On June 4, the Brookings Foreign Policy program held an on-the-record media briefing ahead of the G-7 summit in Quebec on June 8-9. Below are the five scholars’ remarks on that issue, edited for clarity.
Joshua Meltzer, Senior Fellow in the Global Economy and Development program: Just when you thought that it couldn’t get a whole lot worse, it keeps getting worse. In some way, that’s not particularly surprising. Unfortunately, with the failure to extend waivers to the EU, Canada, and Mexico, regarding new U.S. tariffs, Section 232 tariffs on steel and aluminum are going to come into effect. I think Trump has been using tariffs as sticks, essentially, to get others to do what he thinks is necessary. It was clearly never going to work, certainly not with the EU—but that that waiver is now expiring is to be expected.
With Canada and Mexico, however, I actually was a little bit surprised. I thought that in the context of the NAFTA negotiations—which according to all reports seemed to be going quite well—and the push last month to try to meet the summer trade deadline that House Speaker Paul Ryan had set for actually getting a trade agreement through Congress, that there was some progress there. The fact that Trump would be prepared to put tariffs on Canada and Mexico signifies that they’ve come to the conclusion that they’re actually a fair way off from concluding NAFTA, or somehow that this would actually get it over the line. If it’s the latter, that’s clearly not going to be the case. In fact, we’re probably in a period of more difficult politics and a harder slog on NAFTA than we recently thought.
All of this is part of the context of the G-7 discussion. Secretary Treasury Steven Mnuchin is doing his best to play the free trade hand in the administration, fielding claims about U.S. leadership, for instance. I wouldn’t want to overstate what these tariffs mean more broadly for trade, since we’re clearly going through a particular moment. I also think that the G-7 leaders are clear-eyed about China, including on whether it has the genuine willingness or capacity to take on the type of role that the United States has played. Overall, I think the United States will still be central to a lot of major trade issues, but it’s just going to be very difficult given the politics of the moment.
Geoffrey Gertz, Post-Doctoral Fellow in the Global Economy and Development program: I agree that tariffs are going to be the big issue at the upcoming G-7 meeting. It certainly was the biggest issue at the most recent meeting of the finance ministers. The other G-7 members are very upset at the United States right now, and I think Canada in particular is very upset. It was clear from Canada’s rhetoric when the most recent steel and aluminum tariffs came into effect that there was a lot of anger at the tariffs themselves.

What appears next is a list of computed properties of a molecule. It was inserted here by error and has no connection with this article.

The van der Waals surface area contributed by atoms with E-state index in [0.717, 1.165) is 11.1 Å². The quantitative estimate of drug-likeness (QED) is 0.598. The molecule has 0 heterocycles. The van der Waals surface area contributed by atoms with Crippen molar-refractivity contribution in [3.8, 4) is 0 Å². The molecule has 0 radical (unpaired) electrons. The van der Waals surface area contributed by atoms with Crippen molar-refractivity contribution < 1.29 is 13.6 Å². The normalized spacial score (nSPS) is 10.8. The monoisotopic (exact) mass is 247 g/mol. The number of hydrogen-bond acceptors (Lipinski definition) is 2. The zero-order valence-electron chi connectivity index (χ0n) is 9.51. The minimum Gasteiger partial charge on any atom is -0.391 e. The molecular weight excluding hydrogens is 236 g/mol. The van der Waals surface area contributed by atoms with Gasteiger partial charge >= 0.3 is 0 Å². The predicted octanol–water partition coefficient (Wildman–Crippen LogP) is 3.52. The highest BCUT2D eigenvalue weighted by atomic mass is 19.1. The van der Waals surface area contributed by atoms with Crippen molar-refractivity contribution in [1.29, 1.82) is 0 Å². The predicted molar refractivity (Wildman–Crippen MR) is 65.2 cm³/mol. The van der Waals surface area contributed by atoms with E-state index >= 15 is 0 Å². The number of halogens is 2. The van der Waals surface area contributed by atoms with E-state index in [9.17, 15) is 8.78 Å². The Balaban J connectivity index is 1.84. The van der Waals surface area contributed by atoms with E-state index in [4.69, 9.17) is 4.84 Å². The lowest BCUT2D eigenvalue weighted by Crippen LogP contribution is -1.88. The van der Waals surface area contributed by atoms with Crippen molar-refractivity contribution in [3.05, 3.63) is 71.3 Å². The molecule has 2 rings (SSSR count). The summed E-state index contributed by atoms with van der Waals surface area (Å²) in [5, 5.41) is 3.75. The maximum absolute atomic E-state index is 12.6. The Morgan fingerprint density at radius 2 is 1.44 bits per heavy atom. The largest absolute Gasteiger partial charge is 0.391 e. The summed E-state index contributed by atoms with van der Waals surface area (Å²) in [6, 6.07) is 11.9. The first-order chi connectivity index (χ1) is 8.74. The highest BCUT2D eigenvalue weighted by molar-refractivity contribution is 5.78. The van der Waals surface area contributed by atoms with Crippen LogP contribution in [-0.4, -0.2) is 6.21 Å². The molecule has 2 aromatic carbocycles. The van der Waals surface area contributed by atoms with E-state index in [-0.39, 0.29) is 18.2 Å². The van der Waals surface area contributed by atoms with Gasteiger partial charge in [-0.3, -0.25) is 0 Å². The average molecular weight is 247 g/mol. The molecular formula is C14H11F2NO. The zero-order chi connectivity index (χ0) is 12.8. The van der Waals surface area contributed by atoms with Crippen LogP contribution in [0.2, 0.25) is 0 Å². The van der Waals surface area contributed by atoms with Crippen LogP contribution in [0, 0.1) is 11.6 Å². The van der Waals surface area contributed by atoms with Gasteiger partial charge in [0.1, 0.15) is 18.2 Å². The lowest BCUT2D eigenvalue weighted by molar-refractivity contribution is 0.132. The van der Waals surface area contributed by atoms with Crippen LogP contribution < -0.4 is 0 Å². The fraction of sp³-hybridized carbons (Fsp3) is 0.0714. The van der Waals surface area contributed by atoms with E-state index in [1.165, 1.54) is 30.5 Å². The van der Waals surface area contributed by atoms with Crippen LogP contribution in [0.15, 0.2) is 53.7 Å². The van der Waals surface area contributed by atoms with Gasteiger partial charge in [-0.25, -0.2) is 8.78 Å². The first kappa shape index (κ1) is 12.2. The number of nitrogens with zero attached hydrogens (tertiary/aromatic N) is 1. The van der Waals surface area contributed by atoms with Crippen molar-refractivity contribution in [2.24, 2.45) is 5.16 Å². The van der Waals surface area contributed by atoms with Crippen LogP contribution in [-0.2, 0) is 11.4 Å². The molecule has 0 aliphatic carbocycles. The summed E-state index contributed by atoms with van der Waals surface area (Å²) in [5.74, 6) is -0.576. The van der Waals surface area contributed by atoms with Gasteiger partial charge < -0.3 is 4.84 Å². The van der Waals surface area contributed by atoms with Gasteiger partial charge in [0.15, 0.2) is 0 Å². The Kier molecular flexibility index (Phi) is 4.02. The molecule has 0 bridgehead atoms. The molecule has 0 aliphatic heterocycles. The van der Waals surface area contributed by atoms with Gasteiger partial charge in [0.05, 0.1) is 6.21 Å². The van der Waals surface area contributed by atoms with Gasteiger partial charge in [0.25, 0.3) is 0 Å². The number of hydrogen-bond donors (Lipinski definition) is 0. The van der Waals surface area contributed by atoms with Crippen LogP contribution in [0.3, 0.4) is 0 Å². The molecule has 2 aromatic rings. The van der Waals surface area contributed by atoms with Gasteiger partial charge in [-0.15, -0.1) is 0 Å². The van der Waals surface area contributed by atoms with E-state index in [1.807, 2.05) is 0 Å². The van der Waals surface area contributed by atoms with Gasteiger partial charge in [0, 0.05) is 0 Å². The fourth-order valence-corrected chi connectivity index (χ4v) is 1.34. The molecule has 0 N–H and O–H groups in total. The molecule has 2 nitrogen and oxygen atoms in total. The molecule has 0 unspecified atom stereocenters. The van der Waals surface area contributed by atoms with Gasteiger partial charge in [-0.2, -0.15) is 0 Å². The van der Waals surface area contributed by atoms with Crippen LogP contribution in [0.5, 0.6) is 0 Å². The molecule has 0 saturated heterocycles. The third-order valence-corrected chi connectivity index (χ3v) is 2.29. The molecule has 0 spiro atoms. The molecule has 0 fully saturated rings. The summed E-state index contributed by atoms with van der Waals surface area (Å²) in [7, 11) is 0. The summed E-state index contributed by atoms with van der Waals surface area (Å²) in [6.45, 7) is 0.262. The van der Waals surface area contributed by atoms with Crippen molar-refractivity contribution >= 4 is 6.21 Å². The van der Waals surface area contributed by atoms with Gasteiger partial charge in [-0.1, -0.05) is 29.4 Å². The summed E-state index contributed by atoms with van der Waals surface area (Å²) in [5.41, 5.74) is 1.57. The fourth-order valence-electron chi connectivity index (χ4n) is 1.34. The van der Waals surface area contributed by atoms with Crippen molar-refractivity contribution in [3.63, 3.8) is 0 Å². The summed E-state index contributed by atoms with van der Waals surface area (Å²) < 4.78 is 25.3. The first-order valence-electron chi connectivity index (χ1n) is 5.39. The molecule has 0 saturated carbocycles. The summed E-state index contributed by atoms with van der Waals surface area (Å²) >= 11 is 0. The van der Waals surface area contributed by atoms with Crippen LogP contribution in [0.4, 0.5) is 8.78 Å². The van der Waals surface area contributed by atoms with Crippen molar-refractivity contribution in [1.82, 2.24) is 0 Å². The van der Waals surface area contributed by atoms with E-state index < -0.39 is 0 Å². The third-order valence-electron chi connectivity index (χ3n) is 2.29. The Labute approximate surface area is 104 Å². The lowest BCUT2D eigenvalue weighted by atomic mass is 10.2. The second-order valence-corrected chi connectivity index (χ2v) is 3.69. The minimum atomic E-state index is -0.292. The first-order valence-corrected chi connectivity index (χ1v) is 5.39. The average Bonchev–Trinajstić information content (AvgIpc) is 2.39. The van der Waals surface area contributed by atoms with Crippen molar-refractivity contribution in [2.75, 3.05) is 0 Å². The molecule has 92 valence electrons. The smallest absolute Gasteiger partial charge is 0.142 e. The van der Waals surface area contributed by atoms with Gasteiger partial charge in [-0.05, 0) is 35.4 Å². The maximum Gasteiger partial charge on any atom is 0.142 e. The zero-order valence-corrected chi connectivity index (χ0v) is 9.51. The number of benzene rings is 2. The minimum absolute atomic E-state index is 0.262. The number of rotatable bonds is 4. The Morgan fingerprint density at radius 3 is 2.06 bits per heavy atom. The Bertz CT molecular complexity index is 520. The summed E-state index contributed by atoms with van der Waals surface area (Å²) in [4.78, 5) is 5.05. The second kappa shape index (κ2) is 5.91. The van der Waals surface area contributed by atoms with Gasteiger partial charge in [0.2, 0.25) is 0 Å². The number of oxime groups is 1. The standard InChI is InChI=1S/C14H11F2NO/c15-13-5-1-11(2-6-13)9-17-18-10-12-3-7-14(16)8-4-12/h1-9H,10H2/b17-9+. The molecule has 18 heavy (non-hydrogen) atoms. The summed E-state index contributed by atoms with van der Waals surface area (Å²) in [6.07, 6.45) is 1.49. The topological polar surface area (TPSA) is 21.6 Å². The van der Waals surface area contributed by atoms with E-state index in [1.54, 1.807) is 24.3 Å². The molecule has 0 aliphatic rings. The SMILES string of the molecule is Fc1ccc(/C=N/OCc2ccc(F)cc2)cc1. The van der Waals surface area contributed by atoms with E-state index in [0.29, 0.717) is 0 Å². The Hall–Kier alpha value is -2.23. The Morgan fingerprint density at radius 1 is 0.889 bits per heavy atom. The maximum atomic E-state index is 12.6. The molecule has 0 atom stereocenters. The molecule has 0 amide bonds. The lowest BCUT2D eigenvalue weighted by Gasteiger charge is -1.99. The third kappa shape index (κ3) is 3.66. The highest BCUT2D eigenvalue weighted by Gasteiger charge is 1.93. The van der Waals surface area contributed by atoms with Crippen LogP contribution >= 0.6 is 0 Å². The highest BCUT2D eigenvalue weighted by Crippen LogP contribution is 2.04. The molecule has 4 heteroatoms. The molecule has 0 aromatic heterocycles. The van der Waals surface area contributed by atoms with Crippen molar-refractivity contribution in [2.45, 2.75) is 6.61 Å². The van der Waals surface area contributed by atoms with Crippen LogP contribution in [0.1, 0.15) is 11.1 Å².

There’s particular anger at the national security justification. The Canadians are very upset at the idea that they are in any way perceived as being a national security threat to the United States. They view that as a ridiculous position and beyond the pale, far beyond the actual economic impacts of any of these tariffs. The Canadians have been putting a lot of effort into managing U.S. trade relationships since Trump came into power, and they’re getting a bit tired of it. They’re not quite sure where to go next. As Josh was saying, NAFTA talks seem to have hit an impasse. While we might have been close to a deal maybe a month ago, now it’s looking like that could be much further off. Again, I think the Canadians had a very emotional response to these tariffs, and are going to make those feelings known.
Having said that, I’d be surprised if any big announcements come out of this meeting. I don’t think we’re going to solve this trade problem at the meeting this week. I still think that ultimately, a negotiated settlement will happen, but it’s going to take a longer time than we have at the moment. I wouldn’t expect this problem to be resolved.
The other big question on the agenda is going to be the China trade relationship. Also last weekend, Wilbur Ross was in China, looking for a U.S.-China trade deal. That didn’t happen, and those talks are ongoing. Really, from the rest of the G-7’s point of view, the obvious strategy is that the G-7 should be working together to come up with a joint strategy towards China. I think the EU and Canada are very tired of having to deal with the American trade tensions rather than having a longer-term, more focused view of what are we going to do about the China trade question, which I think is the bigger, long-term question that the G-7 needs to reckon with.